, Volume 839, Issue 1, pp 51–69 | Cite as

Wave exposure as a driver of isolation by environment in the marine gastropod Nucella lapillus

  • Belén Carro
  • María QuintelaEmail author
  • José Miguel Ruiz
  • Rodolfo Barreiro
Primary Research Paper


The way adaptive and neutral genetic variation is shaped by environmental factors is crucial for evolutionary biology. To investigate whether wave exposure can enhance local adaptation on littoral snails, AFLP markers were scanned across ten populations of Nucella lapillus from contrasting habitats (protected vs. exposed). As some 6% of the analysed loci deviated from neutral expectations, it was suggested that wave exposure could be a strong selective agent shaping genetic variation. Neutral markers described a pattern of “Isolation by distance (IBD) only” with no signature of Isolation by environment (IBE), whereas loci under divergent selection followed a pattern of “IBD and IBE”, as Partial Mantel tests detected a significant IBD after accounting for environmental differences. The topology of genetic networks revealed a substantial gene flow at neutral markers (i.e. dense net with edges connecting similar and contrasting habitats), whereas few connections were established between contrasting environments at loci under divergent selection. Furthermore, loci correlated to phenotype (shell shape; i.e. a morphological biomarker of wave exposure) explained up to ca 11% of the variance of this trait. Altogether, our results suggest that, even in a context of gene flow, local adaptation could outline a feature such as shell shape.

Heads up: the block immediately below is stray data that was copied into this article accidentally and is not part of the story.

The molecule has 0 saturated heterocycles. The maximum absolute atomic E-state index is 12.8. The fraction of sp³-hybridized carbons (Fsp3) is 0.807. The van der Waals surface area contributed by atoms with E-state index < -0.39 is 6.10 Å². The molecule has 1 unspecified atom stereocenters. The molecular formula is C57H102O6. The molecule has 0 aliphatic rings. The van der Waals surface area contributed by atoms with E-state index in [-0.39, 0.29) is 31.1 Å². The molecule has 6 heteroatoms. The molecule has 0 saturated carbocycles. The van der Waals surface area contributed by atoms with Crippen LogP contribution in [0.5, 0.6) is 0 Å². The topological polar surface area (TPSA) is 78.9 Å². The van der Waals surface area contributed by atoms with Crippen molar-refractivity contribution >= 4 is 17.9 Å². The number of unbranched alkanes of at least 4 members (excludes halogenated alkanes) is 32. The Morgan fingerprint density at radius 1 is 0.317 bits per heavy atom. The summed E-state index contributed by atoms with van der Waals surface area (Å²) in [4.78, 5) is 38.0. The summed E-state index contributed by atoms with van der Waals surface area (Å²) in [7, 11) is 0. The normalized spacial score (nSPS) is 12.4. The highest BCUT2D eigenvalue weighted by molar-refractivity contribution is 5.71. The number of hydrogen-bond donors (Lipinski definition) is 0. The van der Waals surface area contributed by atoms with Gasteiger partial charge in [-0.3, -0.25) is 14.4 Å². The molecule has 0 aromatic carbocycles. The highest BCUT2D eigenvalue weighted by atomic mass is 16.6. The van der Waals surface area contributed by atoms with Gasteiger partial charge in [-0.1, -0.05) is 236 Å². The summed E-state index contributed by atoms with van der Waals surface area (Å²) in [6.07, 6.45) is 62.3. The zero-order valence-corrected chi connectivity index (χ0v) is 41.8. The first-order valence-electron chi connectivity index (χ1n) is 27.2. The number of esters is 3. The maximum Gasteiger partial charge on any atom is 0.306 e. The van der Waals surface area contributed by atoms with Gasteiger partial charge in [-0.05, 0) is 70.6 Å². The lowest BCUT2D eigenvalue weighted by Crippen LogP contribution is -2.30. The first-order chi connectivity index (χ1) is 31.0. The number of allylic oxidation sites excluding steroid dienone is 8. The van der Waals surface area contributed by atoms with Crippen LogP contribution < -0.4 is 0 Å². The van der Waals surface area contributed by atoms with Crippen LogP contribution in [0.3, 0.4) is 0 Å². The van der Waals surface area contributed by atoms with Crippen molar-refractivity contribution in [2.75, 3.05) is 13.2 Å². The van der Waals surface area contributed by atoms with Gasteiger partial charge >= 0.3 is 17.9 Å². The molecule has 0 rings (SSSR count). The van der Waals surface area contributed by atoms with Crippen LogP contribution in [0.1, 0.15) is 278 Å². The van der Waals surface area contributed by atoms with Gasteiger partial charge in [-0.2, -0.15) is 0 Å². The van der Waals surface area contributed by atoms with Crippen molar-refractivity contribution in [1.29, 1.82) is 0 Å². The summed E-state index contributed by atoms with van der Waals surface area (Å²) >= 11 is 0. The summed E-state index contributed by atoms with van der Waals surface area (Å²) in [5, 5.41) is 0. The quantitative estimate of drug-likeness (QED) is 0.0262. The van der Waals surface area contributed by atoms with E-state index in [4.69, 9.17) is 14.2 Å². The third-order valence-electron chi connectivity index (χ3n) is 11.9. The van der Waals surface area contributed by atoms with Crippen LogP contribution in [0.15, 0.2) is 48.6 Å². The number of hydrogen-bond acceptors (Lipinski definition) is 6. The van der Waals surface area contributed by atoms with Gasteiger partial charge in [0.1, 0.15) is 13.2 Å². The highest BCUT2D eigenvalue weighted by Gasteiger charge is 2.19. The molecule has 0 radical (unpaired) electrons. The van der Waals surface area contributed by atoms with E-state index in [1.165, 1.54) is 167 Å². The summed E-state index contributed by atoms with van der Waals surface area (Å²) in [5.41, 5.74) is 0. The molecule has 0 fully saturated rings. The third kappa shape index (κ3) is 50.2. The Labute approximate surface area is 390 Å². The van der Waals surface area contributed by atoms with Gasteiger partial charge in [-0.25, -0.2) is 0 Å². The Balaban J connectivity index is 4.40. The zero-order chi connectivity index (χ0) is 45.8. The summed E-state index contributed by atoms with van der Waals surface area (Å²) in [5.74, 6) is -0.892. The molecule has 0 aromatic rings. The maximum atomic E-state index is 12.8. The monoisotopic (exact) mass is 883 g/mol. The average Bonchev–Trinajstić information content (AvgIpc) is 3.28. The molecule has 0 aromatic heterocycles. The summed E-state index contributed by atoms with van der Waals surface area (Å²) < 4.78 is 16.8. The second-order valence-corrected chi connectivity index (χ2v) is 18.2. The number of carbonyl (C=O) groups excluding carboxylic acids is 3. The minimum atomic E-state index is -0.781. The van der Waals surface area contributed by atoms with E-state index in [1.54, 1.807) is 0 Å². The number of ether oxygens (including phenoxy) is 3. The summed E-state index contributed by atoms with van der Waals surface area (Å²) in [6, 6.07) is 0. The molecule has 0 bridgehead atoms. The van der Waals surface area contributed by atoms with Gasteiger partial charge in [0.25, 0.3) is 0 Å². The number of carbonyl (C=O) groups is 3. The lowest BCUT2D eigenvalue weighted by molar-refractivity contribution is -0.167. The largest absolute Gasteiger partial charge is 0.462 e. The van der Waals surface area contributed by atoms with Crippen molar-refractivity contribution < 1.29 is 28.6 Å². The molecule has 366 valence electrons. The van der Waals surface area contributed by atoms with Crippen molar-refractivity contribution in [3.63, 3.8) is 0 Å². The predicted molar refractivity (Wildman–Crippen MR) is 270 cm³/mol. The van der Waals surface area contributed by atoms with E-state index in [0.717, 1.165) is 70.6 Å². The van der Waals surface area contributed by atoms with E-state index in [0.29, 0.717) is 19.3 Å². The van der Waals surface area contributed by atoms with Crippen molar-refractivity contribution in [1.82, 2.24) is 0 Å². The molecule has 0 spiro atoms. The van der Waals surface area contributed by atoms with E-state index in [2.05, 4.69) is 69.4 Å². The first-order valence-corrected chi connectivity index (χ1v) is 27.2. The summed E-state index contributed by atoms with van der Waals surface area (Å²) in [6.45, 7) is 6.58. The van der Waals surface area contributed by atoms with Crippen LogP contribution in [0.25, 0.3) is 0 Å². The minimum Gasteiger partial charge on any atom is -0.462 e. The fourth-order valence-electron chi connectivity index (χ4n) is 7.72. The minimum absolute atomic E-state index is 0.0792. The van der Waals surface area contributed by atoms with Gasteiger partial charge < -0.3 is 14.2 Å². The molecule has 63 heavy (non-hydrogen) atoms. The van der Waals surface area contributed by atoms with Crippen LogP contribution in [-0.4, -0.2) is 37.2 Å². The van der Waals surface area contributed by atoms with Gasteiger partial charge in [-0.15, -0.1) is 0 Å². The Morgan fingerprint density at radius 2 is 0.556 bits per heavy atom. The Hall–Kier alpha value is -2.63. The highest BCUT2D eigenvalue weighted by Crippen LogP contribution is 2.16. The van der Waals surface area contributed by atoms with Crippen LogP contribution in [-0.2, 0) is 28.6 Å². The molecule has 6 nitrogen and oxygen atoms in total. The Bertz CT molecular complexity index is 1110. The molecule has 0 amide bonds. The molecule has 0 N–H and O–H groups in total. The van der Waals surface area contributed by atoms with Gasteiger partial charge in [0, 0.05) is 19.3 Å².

Isolation by distance Isolation by environment Wave exposure Marine snails Shell shape Genotype–phenotype correlations 



We thank Carlos Caramelo for his help during field work, Javier Cremades for assisting us to determine wave exposure, and François Besnier and José Álvarez-Castro for their help with NOIA analyses. We are also grateful to Alex Richter-Boix and Gernot Segelbacher for their insightful comments on an early version of this manuscript. Financial support for this work was provided by the Ministerio de Educación y Ciencia of Spain, Grant CTM2004-04496/MAR (partially co-founded by FEDER, Fondo Europeo de Desarrollo Regional); and Xunta de Galicia, Grant PGIDT05PXIC10302PN. BC acknowledges fellowships from Universidade da Coruña and Deputación da Coruña.

Supplementary material

10750_2019_3993_MOESM1_ESM.docx (65 kb)
Supplementary material 1 (DOCX 65 kb)


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© Springer Nature Switzerland AG 2019

Authors and Affiliations

  1. 1.BioCost Group, Department of Biology, Faculty of ScienceUniversity of A CoruñaA CoruñaSpain
  2. 2.Department of Population GeneticsInstitute of Marine ResearchBergenNorway

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